Recovering Files from a Corrupt Linux Partition

November 18, 2022

A few days ago, I encountered a strange issue with my Ubuntu/Windows dual-boot computer. After restarting, I noticed that my Linux partition had been corrupted and was now a “Sun” type partition. I was at a loss and wasn’t sure how to fully recover the partition's filesystem structure.

I decided to take a step back and try to recover my files instead. Here’s how I went about it:

  1. I used the dd command to copy the corrupt partition onto an external SSD for recovery purposes.

  2. I then used mke2fs to search for superblocks backups within the partition (these are essentially scattered throughout the partition).

  3. I used fsck -b to attempt a recovery using a superblock backup.

Unfortunately, I couldn’t recover the full filesystem folder structure. But, after running fsck, I noticed a ton of numbered folders appear in the ext4’s “Lost + Found” folder. I was able to search for folders from there and eventually locate the files I was looking for.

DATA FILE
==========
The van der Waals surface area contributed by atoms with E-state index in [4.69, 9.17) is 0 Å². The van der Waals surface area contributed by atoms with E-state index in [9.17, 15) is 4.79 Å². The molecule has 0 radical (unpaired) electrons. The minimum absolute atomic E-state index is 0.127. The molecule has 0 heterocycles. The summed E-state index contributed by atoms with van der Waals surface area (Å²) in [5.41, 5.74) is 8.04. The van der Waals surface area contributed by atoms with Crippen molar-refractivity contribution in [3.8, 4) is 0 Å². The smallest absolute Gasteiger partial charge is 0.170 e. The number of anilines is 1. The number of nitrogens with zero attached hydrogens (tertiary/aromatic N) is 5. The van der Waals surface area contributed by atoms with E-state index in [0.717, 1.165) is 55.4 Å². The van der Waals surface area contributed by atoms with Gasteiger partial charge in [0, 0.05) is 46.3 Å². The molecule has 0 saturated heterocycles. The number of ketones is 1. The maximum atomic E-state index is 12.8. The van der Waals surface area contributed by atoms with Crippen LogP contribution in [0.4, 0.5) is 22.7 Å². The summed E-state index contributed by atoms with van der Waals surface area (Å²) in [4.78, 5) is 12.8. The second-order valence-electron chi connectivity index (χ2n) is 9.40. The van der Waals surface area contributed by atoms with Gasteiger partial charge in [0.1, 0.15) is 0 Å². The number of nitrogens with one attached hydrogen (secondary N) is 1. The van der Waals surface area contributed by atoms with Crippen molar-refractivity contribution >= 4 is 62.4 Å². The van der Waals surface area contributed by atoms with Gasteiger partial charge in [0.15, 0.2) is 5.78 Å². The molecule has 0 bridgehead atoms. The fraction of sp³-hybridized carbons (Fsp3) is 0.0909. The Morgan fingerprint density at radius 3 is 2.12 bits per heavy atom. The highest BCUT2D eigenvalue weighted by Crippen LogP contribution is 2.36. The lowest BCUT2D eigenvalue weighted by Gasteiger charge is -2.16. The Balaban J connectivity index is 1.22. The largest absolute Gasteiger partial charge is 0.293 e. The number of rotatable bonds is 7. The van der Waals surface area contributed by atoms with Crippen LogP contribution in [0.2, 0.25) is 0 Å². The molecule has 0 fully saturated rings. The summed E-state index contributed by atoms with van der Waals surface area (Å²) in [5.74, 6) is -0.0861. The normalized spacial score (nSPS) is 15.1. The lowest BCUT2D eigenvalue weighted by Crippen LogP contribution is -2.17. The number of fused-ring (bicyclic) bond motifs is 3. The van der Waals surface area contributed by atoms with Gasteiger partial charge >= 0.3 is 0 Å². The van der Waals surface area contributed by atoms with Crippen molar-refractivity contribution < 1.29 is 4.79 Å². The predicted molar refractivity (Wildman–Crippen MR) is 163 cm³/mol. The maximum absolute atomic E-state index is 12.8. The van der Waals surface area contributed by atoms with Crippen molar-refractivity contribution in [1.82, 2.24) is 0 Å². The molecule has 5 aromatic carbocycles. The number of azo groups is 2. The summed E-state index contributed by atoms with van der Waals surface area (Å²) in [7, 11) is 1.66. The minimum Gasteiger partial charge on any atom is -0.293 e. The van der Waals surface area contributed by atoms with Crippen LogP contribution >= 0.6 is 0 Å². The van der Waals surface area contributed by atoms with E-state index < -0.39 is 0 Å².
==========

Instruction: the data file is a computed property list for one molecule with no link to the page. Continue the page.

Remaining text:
The biggest takeaway from this experience is to make partition table backups. For GPT, use gdisk --backup=backup.txt to backup and gdisk --load-backup=backup.txt to recover. This way, you’ll be able to restore your partition table in the event of a corrupt partition.

I’m glad I was able to recover my files and learn a few new commands along the way. Always remember to keep a backup of your partition table to avoid any potential data loss. 📁

💾 Update 2022-12-05: I've since written a blog post about partition table management here

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